I use Webpack and Babel to compile the JavaScript. TypeScript can compile to JavaScript directly but Babel offers a few more options and polyfills so you can use the latest (and even prerelease) JavaScript features today and compile to be backwards compatible with virtually any browser. My favorite recent addition is "optional chaining" which greatly simplifies and increases readability of a number of sections of my code dealing with getting and setting data in nested objects.

            I use some Ruby scripts to process images with ImageMagick and pngquant to optimise for size and even auto insert responsive image code into the HTML5. Ruby is the ultimate cross platform scripting language. Even as your scripts become large, Ruby allows you to refactor your code easily and make it Object Oriented if necessary. I find it the quickest and easiest way to maintain certain aspects of my build process.

            For the user interface design and prototyping I use Figma. Figma has an almost identical user interface to #Sketch but has the added advantage of being cross platform (MacOS and Windows). Its real-time collaboration features are outstanding and I use them a often as I work mostly on remote projects. Clients can collaborate in real-time and see changes I make as I make them. The clickable prototyping features in Figma are also very well designed and mean I can send clickable prototypes to clients to try user interface updates as they are made and get immediate feedback. I'm currently also evaluating the latest version of #AdobeXD as an alternative to Figma as it has the very cool auto-animate feature. It doesn't have real-time collaboration yet, but I heard it is proposed for 2019.

            For the UI icons I use Font Awesome Pro. They have the largest selection and best looking icons you can find on the internet with several variations in styles so you can find most of the icons you want for standard projects.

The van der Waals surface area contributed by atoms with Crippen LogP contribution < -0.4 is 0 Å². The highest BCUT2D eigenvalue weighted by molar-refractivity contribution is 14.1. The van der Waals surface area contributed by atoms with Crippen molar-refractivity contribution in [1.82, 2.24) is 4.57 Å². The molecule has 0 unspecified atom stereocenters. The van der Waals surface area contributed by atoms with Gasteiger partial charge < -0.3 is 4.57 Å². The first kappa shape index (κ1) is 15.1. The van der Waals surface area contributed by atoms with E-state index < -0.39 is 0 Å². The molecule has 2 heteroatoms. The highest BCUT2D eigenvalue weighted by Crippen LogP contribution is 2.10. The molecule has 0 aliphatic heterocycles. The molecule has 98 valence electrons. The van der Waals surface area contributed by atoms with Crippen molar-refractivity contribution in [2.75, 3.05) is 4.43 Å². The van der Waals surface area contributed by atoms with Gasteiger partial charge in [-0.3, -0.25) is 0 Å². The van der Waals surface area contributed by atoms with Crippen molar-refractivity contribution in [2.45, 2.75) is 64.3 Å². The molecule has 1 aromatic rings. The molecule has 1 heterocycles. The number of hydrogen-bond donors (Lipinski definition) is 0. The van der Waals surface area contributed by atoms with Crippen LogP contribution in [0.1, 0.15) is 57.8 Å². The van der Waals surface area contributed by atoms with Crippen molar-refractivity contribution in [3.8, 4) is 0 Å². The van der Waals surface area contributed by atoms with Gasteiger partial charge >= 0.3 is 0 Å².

For the backend I was using the #GraphCool Framework. As I later found out, #GraphQL still has some way to go in order to provide the full power of a mature graph query language so later in my project I ripped out #GraphCool and replaced it with CouchDB and Pouchdb. Primarily so I could provide good offline app support. CouchDB with Pouchdb is very flexible and efficient combination and overcomes some of the restrictions I found in #GraphQL and hence #GraphCool also. The most impressive and important feature of CouchDB is its replication. You can configure it in various ways for backups, fault tolerance, caching or conditional merging of databases. CouchDB and Pouchdb even supports storing, retrieving and serving binary or image data or other mime types. This removes a level of complexity usually present in database implementations where binary or image data is usually referenced through an #HTML5 link. With CouchDB and Pouchdb apps can operate offline and sync later, very efficiently, when the network connection is good.

            I use PhoneGap when testing the app. It auto-reloads your app when its code is changed and you can also install it on Android phones to preview your app instantly. iOS is a bit more tricky cause of Apple's policies so it's not available on the App Store, but you can build it and install it yourself to your device.

            So that's my latest mobile stack. What tools do you use? Have you tried these ones?

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            Avatar of Jonathan Pugh
            Jonathan Pugh uses Framework7Framework7

            Powerful, flexible, many beautiful widgets and a low learning curve.